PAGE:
Schoenberg’s musical setting follows the large form defining sections of the poem faithfully. However, just as the woman and man have transcended the moral taboos of bourgeois mores to form a new unity, Schoenberg has created, in the inner workings of his material, not a musical mirror of the poem, but a “new tone in the lyric mood.” The program of the poem, indeed the poem itself, becomes, in the Wagnerian sense, a metaphor for what music can express immediately and essentially without the mediation of language. Schoenberg achieves this realization through the interpenetration and juxtaposition of themes identified with the woman, man, and narration respectively, with the Brahmsian technique of thematic variation and development. In this way he not only expressed the idea of the poem but, perhaps in a more profound way, an expression of himself “simply by reflecting in music what your poems stirred up in me.” With this work Schoenberg resolved, at least for himself, one conflict, the Brahms/Wagner controversy.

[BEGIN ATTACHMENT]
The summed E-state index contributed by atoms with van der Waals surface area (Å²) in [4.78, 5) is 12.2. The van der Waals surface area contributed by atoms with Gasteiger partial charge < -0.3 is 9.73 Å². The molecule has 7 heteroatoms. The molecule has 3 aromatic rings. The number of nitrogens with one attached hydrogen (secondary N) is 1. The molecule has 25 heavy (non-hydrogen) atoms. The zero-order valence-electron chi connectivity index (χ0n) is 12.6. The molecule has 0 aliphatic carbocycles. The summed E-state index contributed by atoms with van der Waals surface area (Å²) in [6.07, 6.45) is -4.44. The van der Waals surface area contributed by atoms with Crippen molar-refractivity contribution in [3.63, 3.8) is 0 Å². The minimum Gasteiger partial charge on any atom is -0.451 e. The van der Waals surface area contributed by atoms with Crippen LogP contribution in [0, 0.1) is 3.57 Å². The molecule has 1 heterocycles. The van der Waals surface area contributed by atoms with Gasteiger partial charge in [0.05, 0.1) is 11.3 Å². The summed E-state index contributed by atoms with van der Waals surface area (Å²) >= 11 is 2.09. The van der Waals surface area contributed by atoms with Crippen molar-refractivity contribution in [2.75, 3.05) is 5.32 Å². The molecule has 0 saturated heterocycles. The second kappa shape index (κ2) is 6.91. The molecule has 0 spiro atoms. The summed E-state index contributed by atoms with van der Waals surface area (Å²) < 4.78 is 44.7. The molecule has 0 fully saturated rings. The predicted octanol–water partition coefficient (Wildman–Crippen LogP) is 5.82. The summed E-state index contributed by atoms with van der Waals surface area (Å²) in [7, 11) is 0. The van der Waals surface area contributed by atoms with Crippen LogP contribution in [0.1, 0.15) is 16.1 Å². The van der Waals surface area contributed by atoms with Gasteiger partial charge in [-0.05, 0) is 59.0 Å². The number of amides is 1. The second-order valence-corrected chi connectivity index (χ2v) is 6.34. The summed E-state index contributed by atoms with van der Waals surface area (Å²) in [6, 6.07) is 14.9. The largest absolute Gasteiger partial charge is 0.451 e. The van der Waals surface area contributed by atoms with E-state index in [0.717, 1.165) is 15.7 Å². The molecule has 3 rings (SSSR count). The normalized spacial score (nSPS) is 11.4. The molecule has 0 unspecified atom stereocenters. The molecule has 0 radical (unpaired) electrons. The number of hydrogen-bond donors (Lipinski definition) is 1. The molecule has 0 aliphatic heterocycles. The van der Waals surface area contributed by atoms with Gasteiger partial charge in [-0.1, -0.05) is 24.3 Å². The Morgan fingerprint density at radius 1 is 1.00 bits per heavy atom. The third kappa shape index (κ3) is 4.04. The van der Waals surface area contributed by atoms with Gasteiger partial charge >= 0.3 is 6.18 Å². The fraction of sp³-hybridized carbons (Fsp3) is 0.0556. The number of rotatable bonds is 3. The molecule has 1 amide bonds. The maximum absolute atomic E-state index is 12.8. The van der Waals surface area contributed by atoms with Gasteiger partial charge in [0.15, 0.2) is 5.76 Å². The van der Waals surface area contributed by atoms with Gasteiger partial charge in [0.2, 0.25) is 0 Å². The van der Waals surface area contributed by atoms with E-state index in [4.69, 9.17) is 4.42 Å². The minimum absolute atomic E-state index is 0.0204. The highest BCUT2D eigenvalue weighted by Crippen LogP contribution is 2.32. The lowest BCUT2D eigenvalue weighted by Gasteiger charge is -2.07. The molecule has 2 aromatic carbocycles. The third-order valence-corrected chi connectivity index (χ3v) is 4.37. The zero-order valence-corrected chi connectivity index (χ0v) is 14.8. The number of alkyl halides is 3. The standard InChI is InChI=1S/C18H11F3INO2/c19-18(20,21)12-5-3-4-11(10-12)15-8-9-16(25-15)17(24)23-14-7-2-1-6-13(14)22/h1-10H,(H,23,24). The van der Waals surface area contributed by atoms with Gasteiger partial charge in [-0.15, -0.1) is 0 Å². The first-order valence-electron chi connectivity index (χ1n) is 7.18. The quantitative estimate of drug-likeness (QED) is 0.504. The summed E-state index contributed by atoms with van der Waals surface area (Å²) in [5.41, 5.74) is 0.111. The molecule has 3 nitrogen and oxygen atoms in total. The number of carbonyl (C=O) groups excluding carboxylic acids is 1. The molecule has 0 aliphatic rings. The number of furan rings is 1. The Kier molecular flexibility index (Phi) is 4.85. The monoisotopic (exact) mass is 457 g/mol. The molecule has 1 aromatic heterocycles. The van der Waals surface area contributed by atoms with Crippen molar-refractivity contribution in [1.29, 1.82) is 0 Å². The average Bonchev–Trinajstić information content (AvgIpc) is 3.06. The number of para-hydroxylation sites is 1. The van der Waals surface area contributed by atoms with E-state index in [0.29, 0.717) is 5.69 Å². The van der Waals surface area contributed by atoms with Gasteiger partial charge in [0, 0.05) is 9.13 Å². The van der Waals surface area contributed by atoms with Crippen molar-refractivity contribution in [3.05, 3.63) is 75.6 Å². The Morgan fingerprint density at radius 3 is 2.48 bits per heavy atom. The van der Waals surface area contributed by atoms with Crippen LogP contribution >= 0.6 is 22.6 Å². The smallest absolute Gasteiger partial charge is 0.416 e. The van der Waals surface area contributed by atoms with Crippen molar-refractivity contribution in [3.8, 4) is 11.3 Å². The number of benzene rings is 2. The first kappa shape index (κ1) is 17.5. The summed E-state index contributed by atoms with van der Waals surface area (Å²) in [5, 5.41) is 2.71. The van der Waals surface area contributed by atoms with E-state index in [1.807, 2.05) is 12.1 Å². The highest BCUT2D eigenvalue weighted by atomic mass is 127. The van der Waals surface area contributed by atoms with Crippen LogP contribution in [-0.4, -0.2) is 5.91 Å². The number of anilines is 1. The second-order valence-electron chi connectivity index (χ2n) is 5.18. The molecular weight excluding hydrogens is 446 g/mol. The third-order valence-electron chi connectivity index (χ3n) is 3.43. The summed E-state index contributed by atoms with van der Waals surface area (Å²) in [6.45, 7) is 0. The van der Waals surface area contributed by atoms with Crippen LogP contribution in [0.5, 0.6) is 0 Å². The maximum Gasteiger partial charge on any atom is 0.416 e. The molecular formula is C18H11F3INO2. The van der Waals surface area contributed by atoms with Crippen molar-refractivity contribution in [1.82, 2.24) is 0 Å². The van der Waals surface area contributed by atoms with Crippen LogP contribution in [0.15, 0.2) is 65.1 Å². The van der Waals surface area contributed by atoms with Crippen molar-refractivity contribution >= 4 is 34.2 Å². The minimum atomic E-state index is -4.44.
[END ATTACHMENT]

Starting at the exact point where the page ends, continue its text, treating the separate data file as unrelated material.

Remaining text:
Verklärte Nacht was originally scored for string sextet, making it the first chamber music written as a symphonic poem. Schoenberg arranged the original string sextet for string orchestra in 1917. He later revised it in 1943, the version heard on this concert.
Following is a translation of Dehmel’s poem Verklärte Nacht by Stanley Appelbaum.
Two people walk through a bare, cold grove;
The moon races along with them, they look into it.
The moon races over tall oaks,
No cloud obscures the light from the sky,
Into which the black points of the boughs reach.
A woman’s voice speaks:
I’m carrying a child, and not yours,